Methods for the detection/identification of increased or decreased expression of genes, such as the MLCK gene, exist and any suitable method for detection is encompassed by the instant invention. Typical assay formats utilizing nucleic acid hybridization includes, and are not limited to, 1) nuclear run-on assay, 2) slot blot assay, 3) northern blot assay (Alwine, et al., Proc. Natl. Acad. Sci. 74:5350), 4) magnetic particle separation, 5) nucleic acid or DNA chips, 6) reverse Northern blot assay, 7) dot blot assay, 8) in situ hybridization, 9) RNase protection assay (Melton, et al., Nuc. Acids Res. 12:7035 and as described in the 1998 catalog of Ambion, Inc., Austin, Tex.), 10) ligase chain reaction, 11) polymerase chain reaction (PCR), 12) reverse transcriptase (RT)-PCR (Berchtold, et al., Nuc. Acids. Res. 17:453), 13) differential display RT-PCR (DDRT-PCR), 14) nested PCR, 15) quantitative PCR or other suitable combinations of techniques and assays. Labels suitable for use in these detection methodologies include, and are not limited to 1) radioactive labels, 2) enzyme labels, 3) chemiluminescent labels, 4) fluorescent labels, 5) magnetic labels, or other suitable labels, including those set forth below. The general methods of PCR are well known in the art and are thus not described in detail herein. For a review of PCR methods, protocols, and principles in designing primers, see, e.g., Innis et al., PCR Protocols: A Guide to Methods and Applications, Academic Press, Inc. N.Y., 1990. PCR reagents and protocols are also available from commercial vendors, such as Roche Molecular Systems. Furthermore, labels useful in producing probes for use in the disclosed methods are well known in the art and widely available to the skilled artisan. Likewise, methods of incorporating labels into the nucleic acids are also well known to the skilled artisan. As would be apparent to one skilled in the art, primers can be designed, or obtained from vendors, using MLCK polynucleotide sequences such as those of SEQ ID NO: 3 or 4.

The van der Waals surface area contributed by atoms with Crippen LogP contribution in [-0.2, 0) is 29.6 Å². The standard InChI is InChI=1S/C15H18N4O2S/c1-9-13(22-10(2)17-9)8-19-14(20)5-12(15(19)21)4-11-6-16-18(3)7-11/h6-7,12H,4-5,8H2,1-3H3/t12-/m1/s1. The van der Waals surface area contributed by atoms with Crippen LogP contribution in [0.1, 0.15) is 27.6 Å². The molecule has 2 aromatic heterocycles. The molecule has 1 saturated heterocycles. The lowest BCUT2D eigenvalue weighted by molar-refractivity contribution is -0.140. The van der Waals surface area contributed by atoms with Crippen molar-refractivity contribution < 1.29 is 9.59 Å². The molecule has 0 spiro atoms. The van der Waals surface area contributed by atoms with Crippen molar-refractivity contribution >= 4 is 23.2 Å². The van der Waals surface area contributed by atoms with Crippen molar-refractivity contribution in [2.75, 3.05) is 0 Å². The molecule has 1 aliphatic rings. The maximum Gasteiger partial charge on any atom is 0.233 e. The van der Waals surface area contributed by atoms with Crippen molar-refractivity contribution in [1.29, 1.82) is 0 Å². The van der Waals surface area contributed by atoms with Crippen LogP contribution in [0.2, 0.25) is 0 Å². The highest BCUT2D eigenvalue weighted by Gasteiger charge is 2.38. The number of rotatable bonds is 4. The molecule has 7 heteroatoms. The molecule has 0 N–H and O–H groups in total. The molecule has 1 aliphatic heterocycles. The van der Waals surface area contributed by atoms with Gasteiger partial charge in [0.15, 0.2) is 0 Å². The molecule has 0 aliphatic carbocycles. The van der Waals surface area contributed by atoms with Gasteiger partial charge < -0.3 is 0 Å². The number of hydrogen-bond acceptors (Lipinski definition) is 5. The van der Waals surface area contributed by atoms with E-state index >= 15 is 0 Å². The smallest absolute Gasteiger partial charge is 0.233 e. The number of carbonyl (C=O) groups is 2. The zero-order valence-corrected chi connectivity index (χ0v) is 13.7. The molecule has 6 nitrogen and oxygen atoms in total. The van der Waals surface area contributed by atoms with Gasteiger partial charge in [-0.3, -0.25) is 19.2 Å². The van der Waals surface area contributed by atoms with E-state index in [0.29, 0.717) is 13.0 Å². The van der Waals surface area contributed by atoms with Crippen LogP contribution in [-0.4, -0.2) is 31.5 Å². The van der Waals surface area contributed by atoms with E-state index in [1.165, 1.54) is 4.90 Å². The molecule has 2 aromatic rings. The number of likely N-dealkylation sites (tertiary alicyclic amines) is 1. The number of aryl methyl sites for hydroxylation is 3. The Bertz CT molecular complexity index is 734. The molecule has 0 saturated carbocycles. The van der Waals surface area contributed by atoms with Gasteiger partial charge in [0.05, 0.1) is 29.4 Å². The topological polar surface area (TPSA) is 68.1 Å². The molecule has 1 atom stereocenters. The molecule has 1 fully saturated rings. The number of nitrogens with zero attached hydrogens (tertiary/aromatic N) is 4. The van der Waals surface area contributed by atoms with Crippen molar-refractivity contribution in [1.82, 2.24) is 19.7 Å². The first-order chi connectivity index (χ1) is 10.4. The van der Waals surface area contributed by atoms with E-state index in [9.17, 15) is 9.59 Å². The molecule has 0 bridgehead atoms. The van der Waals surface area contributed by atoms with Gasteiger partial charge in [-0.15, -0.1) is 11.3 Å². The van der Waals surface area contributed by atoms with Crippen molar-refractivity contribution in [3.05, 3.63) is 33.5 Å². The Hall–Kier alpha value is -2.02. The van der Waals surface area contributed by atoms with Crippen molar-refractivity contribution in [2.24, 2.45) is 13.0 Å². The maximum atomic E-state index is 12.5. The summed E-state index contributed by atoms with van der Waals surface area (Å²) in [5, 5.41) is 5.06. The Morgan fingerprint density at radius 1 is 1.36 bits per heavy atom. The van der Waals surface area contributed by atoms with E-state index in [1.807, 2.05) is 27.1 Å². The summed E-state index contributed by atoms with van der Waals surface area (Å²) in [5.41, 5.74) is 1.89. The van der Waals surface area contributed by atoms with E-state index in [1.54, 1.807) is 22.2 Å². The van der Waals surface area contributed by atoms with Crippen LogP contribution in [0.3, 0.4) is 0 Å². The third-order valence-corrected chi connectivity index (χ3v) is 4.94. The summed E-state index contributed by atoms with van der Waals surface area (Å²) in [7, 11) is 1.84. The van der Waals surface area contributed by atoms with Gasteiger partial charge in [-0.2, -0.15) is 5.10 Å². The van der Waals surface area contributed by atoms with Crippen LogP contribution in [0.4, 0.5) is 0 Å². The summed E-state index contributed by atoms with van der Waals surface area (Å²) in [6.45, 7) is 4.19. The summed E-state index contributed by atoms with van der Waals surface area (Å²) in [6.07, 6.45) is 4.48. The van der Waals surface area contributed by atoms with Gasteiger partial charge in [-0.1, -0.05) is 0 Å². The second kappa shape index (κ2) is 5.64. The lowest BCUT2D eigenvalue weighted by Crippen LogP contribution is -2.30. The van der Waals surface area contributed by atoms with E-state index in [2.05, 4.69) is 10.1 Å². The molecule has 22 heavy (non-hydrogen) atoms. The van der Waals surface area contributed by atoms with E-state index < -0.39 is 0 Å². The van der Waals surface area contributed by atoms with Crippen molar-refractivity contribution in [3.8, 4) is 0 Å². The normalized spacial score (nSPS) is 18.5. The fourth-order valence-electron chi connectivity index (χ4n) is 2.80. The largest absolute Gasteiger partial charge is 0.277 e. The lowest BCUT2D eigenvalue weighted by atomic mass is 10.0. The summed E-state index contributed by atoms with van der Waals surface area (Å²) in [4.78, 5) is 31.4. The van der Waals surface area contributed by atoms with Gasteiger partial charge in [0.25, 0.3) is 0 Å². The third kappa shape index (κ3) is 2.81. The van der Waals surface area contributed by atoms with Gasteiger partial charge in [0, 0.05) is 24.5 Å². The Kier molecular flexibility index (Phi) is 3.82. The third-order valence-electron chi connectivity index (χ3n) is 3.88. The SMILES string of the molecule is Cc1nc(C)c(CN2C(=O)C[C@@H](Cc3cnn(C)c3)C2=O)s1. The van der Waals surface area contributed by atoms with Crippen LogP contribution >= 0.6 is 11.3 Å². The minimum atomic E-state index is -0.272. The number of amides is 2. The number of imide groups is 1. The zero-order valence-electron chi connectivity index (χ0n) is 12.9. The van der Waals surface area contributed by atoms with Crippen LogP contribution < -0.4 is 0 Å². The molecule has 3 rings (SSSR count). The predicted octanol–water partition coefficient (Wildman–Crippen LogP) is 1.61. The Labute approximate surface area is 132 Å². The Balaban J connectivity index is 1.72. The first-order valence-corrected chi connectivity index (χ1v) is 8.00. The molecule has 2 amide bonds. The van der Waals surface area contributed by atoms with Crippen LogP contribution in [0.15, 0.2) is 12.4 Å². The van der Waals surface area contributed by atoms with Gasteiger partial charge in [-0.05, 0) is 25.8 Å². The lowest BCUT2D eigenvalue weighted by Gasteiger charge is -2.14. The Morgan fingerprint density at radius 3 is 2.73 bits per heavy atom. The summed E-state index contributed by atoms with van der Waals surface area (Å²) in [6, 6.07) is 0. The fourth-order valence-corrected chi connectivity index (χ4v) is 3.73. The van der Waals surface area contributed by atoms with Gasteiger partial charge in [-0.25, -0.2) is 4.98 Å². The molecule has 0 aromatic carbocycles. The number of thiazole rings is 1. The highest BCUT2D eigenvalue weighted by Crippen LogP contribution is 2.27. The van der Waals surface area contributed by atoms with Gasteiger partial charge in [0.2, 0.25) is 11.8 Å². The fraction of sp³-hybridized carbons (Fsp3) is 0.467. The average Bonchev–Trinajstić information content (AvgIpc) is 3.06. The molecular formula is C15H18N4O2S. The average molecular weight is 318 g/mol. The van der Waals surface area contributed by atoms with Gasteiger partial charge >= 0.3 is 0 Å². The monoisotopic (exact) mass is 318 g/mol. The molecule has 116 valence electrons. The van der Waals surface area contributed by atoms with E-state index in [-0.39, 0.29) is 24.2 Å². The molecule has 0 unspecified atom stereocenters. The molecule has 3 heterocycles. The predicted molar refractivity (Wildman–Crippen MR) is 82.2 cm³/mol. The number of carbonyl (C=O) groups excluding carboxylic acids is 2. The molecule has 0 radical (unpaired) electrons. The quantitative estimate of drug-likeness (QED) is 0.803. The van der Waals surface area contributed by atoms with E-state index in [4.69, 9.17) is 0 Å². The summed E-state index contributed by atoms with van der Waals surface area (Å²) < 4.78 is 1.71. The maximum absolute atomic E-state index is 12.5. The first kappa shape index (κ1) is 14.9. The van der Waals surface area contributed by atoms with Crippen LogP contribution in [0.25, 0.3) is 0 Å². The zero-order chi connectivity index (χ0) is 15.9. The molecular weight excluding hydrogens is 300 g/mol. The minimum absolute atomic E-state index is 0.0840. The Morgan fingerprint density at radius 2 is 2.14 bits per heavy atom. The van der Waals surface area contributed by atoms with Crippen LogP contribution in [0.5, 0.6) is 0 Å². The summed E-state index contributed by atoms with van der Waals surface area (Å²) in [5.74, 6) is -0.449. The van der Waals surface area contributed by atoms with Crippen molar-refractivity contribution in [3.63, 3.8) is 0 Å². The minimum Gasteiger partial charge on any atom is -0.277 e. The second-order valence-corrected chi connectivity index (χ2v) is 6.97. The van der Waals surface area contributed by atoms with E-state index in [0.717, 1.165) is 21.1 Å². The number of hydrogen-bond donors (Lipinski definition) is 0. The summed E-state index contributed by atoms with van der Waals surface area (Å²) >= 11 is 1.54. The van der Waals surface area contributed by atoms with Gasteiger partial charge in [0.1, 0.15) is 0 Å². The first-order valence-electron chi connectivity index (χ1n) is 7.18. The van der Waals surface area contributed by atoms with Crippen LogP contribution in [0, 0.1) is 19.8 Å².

Another technique for screening candidate compounds having suitable binding affinity for the MLCK polypeptide is high throughput screening (see International patent application WO84/03564). In this method, large numbers of different small test compounds are synthesized on a solid substrate and then be reacted with the MLCK polypeptide and washed. MLCK polypeptides bound to the candidate compounds may then be detected using methods that are well known in the art (e.g., detection with MLCK specific antibodies). Purified polypeptide can also be coated directly onto plates for use in the aforementioned drug screening techniques.
Methods of Treatment:
Yet another aspect of the invention pertains to methods of treating heart failure. In this aspect of the invention, candidate compound is administered to a subject in a therapeutically effective amount to activate the MLCK polypeptide.